1. I admit, I have never understood the love affair with battletech. I suspect that much like D&D and GW games, people enjoy talking about the game more than actually playing the game.

    1. You're probably right. In all 3 cases, there is a rich lore and background. 10-story high robots with lasers are appealing. 40K stole from pretty much every sci fi trope.

      In all 3 cases, the rules are meh. All were OK back in the 80s when they were pretty much 'it'.

      None have evolved much since then. The recent revival of D&D is surprising - I'm not a RPGer but own a few systems and it seems one of the clunkiest, if the aim is to play/tell a story vs roll lots of dice in random ways. Is it nostalgia?

      I'm a bit sad as I love Battletech, but I know I'm unlikely to ever plan the OG version where it takes hours to play 4v4, and Alpha Strike is a bit of a fizzer too... Well at least I have cool mech toys... back to Mechwarrior 5...

    2. WotC got a big break with D&D being ideal for small groups during COVID. Then the suits thought it was more and decided to try and milk it, to massive fan outrage.

      Mechanically, D&D has done a good job of building a game around the 1d20 resolution mechanic, with a really clean & well thought character creation & development system. It's impressively good at what it does.

  2. Interesting write up. I recommend taking a look at the tournament rules put out by Wolf Net.

    200pv, 8 random scenarios, and an 80 minute timer. It delivers a very similar feel and fun to tournament X Wing (RIP).

    I believe the Alpha Strike rules are downloadable from Catalyst for $15 USD. It sounds like most everything is covered by the intro, tho.

    The speed and accessibility of AS are its selling points, I think. Also, light mechs are very potent in this rule system.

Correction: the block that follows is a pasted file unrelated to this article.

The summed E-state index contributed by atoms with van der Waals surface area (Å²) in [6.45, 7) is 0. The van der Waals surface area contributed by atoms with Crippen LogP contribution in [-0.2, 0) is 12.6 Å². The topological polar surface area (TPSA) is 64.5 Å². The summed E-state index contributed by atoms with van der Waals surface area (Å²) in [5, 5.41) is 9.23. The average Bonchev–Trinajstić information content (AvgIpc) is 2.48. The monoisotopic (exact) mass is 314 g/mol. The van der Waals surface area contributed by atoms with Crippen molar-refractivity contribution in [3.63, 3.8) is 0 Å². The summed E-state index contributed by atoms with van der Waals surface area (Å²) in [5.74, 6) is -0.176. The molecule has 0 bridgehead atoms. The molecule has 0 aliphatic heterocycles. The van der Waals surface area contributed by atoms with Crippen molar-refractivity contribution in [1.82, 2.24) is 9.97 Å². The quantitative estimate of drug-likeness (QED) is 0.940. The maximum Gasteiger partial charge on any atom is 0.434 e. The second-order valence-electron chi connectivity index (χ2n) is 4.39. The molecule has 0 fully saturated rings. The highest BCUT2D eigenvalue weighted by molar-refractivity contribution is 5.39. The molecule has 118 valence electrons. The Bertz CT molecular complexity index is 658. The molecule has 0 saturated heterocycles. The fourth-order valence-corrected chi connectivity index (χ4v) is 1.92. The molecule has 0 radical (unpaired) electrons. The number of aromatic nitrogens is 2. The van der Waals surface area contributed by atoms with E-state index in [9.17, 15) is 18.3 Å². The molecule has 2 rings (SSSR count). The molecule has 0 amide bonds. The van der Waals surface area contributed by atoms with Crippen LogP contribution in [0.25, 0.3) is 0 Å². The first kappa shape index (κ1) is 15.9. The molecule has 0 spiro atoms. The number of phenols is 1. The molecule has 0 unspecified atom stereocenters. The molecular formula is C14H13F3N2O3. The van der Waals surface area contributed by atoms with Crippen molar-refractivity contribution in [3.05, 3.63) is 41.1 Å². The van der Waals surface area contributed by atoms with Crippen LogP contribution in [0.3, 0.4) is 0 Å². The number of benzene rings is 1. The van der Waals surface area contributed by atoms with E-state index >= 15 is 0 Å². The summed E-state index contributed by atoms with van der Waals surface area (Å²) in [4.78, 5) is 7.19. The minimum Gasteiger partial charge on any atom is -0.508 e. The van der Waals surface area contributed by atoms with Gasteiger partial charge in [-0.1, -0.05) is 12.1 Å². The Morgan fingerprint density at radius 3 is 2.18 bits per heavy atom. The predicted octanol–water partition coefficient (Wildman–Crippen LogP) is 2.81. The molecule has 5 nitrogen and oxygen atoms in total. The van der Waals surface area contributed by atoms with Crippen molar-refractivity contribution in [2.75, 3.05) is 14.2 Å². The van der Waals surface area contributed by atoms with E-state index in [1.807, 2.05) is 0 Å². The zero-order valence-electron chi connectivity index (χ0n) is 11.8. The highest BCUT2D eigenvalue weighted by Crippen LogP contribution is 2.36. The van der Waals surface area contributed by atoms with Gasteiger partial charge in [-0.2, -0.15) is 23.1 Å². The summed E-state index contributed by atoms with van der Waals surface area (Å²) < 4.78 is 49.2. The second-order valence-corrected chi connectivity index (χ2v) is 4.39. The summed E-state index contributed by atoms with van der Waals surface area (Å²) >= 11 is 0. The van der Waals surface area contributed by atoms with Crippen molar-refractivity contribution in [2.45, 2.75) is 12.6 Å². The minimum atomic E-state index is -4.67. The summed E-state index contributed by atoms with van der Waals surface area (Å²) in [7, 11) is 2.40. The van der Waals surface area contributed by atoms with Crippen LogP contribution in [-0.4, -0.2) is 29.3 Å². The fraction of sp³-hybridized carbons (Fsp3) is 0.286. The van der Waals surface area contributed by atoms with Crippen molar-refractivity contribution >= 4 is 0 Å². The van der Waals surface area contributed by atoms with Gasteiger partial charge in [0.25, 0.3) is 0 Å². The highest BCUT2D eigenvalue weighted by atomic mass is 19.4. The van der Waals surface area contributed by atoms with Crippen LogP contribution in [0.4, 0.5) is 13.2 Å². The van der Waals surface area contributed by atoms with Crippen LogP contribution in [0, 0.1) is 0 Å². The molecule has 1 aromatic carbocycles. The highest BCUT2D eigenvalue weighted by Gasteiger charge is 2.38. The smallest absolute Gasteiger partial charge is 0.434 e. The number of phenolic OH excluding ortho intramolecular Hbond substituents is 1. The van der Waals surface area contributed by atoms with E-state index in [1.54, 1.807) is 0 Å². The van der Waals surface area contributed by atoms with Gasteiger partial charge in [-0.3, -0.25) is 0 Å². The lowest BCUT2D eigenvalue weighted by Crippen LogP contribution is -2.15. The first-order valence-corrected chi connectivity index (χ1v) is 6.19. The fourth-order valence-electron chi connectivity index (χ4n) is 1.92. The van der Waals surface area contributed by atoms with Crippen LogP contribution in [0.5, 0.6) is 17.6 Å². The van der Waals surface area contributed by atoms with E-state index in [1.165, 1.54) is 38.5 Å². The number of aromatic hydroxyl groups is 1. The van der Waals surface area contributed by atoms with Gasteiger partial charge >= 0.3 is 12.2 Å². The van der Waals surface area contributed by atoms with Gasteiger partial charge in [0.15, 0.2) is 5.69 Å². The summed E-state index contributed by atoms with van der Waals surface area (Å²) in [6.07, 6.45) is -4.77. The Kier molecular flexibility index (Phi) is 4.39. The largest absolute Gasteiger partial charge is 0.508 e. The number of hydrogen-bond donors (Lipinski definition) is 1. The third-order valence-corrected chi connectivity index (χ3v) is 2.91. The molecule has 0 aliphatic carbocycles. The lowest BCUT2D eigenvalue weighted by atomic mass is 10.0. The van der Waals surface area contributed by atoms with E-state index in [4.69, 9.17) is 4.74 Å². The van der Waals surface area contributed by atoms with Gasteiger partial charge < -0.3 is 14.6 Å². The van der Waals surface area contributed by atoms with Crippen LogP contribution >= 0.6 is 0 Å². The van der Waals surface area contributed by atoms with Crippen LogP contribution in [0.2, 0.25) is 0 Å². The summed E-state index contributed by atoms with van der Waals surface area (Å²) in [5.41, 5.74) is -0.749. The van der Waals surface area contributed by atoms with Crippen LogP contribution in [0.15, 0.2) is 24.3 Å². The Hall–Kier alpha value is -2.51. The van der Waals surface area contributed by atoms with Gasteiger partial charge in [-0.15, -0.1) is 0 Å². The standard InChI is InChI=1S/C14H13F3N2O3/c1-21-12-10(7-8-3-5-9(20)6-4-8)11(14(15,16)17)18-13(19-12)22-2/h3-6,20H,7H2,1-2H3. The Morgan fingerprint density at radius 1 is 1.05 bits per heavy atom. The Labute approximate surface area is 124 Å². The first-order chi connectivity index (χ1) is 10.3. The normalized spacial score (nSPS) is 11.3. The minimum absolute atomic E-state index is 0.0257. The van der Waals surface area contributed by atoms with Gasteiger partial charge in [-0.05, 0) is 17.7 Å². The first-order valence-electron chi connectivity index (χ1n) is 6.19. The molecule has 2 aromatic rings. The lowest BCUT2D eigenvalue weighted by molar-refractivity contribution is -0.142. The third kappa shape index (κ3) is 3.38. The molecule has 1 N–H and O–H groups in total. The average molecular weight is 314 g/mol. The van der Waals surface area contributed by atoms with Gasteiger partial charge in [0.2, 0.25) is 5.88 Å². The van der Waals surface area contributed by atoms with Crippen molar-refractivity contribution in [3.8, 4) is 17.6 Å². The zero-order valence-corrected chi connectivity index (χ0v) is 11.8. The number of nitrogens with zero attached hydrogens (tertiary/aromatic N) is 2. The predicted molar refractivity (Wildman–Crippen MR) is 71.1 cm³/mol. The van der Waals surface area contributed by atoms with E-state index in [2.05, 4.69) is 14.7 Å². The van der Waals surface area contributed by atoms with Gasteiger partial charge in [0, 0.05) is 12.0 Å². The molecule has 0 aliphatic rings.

3. It's surprisingly hard to find people out there who are willing to admit that "the Emperor has no clothes" when it comes to AS. I have tried and bounced off the game 3 or 4 times at this point. As someone who grew up playing Battletech in the 90s, I really wanted to love it, but it fails for me for the reasons you describe: simultaneously too dumbed down and at the same time weirdly rules-dense compared to what it actually accomplishes on the table - and in spite of how overwritten many of the rules are, a lot of stuff falls apart under any scrutiny, as if the game was not play-tested at all. It feels like less of a game and more of a sandbox in which to engage with home-brewed content. Furthermore, in spite of the seemingly large player base, no one can seem to agree on how to play the game, broadly substituting their own house rules in nearly every phase of play and arguing about how many of the bedrock rules of the game should be changed. It's incredibly confusing to me why this game has such legs in spite of the awful ruleset and stale gameplay.

    1. I've also tried it a few times, but like you say - everyone has their own house rules for almost every aspect of play - some quite fundamental. Which is not a good sign.

      "Weirdly rules dense yet dumbed down" - I once did a diagram tactical depth vs complexity of rules....
      ....I didn't put B:AS on it but it would have been a good example of fairly complex rules yet only basic decisions.

      I think the rose tinted goggles are strong here. AS really needs the rules ripped up and completely started fresh; without reference to the original rules (the aim should be to capture the 'feel' of BT with slick modern mechanics; not 'copy as many of the OG 1980s rules as you can')